Automated Software Analysis of Fetal Movement Recorded during a Pregnant Woman's Sleep at Home.

Nishihara K, Ohki N, Kamata H, Ryo E, Horiuchi S - PLoS ONE (2015)

Maternal respiration movement.This figure shows maternal respiration influencing the FM channel (37 yrs, 36 gestational weeks). One grid mark indicates one second with 60 seconds per screen. The upper window shows the influence of the mother's breathing (3–5 sec intervals). We made two functions in order to remove respiration artifacts and explained in Step 3. The final decision is shown by the heavy blue line; the red lines indicate removal by the minimal threshold level.
© Copyright Policy
Related In: Results  -  Collection

License
Show All Figures
getmorefigures.php?uid=PMC4470661&req=5

pone.0130503.g004: Maternal respiration movement.This figure shows maternal respiration influencing the FM channel (37 yrs, 36 gestational weeks). One grid mark indicates one second with 60 seconds per screen. The upper window shows the influence of the mother's breathing (3–5 sec intervals). We made two functions in order to remove respiration artifacts and explained in Step 3. The final decision is shown by the heavy blue line; the red lines indicate removal by the minimal threshold level.
Mentions: Fig 4 shows artifacts from maternal breathing, which can easily be mistaken for fetal movement. Two steps are necessary to reject maternal breathing artifacts. First we set a notch filter at 0.3 Hz; then, we set a minimum threshold level. During Rapid Eye Movement (REM) sleep, there are large changes in the autonomic nervous system, which includes heart rate and respiration. Maternal breathing movements occur at 3–5 sec intervals and appear as artifacts in the FM channel during maternal REM sleep. Thus, we could not exclude them with only a 0.3 Hz notch filter. We also had to set a minimum threshold level. We tried various threshold levels for the integral values and then referred to the distribution of the intervals between detected signals using the histogram tool (in Part D in Fig 2). The histogram shows the frequency of the various intervals between detected signals. It ranges from 0 sec to 40 sec with steps every 1.0 sec. When the frequency counts for the 3.0 sec, 4.0 sec, and 5.0 sec columns were extremely high, the detected signals included respiration. In that case, we had to change the level of the threshold integral value. After many trials, we found that the optimal values for obtaining fetal movement data with minimal artifacts were 15 for the FM channel and 20 for the MM channel.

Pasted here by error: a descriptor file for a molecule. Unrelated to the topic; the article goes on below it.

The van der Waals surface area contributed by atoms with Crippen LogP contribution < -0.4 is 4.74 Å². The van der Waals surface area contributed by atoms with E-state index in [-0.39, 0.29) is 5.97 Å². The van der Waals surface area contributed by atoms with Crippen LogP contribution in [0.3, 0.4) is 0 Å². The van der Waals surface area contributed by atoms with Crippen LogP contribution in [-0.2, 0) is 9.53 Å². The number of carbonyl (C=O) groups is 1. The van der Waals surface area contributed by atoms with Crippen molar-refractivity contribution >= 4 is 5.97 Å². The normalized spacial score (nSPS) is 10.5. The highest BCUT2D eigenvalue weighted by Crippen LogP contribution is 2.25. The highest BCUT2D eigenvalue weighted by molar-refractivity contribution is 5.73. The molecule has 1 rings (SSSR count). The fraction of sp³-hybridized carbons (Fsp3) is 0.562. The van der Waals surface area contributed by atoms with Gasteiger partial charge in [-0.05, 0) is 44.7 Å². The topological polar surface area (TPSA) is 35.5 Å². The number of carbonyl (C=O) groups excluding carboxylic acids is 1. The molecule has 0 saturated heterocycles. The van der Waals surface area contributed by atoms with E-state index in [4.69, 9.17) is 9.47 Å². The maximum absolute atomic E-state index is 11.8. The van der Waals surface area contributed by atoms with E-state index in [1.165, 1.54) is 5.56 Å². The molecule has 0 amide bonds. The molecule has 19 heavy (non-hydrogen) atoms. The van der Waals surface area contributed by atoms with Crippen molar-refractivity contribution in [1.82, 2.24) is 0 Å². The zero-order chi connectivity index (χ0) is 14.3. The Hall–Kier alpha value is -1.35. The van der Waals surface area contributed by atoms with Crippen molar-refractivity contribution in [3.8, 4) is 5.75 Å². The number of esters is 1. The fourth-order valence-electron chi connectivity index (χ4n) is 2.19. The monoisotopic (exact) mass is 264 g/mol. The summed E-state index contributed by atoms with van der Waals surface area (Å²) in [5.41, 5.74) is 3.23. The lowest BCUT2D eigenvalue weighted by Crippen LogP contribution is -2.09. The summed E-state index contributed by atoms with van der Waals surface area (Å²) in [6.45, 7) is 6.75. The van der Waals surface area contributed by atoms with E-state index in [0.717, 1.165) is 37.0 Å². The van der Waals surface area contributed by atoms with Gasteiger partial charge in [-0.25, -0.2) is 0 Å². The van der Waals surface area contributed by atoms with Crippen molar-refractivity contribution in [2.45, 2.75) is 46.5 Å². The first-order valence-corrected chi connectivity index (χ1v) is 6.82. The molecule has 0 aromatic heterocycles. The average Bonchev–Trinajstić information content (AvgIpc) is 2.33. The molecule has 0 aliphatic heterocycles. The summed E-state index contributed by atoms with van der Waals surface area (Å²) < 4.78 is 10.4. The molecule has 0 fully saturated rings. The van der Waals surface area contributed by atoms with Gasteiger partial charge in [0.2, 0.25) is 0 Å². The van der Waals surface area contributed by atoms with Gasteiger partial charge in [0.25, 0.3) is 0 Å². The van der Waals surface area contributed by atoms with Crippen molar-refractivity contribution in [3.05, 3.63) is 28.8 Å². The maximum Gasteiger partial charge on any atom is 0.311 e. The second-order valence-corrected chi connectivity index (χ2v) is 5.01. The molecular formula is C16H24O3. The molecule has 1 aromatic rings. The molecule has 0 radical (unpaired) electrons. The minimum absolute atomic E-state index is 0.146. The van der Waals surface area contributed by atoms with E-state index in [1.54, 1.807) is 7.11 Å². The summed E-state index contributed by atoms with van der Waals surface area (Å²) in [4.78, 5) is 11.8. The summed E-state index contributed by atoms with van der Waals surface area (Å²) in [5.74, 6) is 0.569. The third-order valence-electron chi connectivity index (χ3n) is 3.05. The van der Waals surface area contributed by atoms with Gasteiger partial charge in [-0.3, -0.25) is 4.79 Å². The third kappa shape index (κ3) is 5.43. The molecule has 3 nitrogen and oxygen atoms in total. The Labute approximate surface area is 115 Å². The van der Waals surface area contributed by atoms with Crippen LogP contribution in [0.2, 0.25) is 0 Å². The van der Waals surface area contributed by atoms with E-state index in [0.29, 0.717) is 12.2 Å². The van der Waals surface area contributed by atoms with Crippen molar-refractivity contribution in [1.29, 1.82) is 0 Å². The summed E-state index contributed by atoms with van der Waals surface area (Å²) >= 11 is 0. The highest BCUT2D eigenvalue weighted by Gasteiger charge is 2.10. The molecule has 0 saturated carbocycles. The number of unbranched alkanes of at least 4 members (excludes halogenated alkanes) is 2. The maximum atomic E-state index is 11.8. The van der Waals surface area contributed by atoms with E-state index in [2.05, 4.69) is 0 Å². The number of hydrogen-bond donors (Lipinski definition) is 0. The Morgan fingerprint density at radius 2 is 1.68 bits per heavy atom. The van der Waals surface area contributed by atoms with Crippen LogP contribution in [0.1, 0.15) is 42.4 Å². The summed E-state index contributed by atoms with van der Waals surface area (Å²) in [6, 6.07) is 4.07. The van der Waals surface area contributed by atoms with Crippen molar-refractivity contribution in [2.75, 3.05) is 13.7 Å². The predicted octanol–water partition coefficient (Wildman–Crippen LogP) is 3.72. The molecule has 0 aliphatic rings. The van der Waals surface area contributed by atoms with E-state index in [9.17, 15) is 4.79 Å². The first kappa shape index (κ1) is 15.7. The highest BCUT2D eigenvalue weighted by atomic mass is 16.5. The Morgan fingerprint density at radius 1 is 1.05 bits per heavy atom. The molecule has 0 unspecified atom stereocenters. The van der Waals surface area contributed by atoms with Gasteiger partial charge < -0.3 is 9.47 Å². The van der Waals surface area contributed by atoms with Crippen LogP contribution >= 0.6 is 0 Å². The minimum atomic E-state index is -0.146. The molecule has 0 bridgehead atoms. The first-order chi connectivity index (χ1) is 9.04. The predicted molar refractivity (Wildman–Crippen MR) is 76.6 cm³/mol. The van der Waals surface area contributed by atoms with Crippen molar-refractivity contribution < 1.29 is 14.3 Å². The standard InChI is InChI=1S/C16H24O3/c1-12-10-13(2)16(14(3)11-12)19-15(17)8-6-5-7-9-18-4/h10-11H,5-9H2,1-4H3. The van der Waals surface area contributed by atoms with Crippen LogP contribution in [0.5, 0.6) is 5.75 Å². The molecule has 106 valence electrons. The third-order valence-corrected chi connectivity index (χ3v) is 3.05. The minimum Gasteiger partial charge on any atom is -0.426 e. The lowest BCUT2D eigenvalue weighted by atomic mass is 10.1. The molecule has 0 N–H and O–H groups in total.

Bottom Line: We will also demonstrate an appropriate way to use the system (Experiment II).We evaluated the agreement of the manual and automated analyses for the same 10-sec epochs using prevalence-adjusted bias-adjusted kappa (PABAK) including quantitative indicators for prevalence and bias.The mean PABAK value was 0.83, which can be considered almost perfect.

View Article: PubMed Central - PubMed

Affiliation: Fatigue and Working Life Research Group, The Institute for Science of Labour, Kanagawa-ken, Japan; Integrated Brain Function Project, Tokyo Metropolitan Institute of Medical Science, Tokyo, Japan.

ABSTRACT
Fetal movement is an important biological index of fetal well-being. Since 2008, we have been developing an original capacitive acceleration sensor and device that a pregnant woman can easily use to record fetal movement by herself at home during sleep. In this study, we report a newly developed automated software system for analyzing recorded fetal movement. This study will introduce the system and compare its results to those of a manual analysis of the same fetal movement signals (Experiment I). We will also demonstrate an appropriate way to use the system (Experiment II). In Experiment I, fetal movement data reported previously for six pregnant women at 28-38 gestational weeks were used. We evaluated the agreement of the manual and automated analyses for the same 10-sec epochs using prevalence-adjusted bias-adjusted kappa (PABAK) including quantitative indicators for prevalence and bias. The mean PABAK value was 0.83, which can be considered almost perfect. In Experiment II, twelve pregnant women at 24-36 gestational weeks recorded fetal movement at night once every four weeks. Overall, mean fetal movement counts per hour during maternal sleep significantly decreased along with gestational weeks, though individual differences in fetal development were noted. This newly developed automated analysis system can provide important data throughout late pregnancy.

No MeSH data available.


Related in: MedlinePlus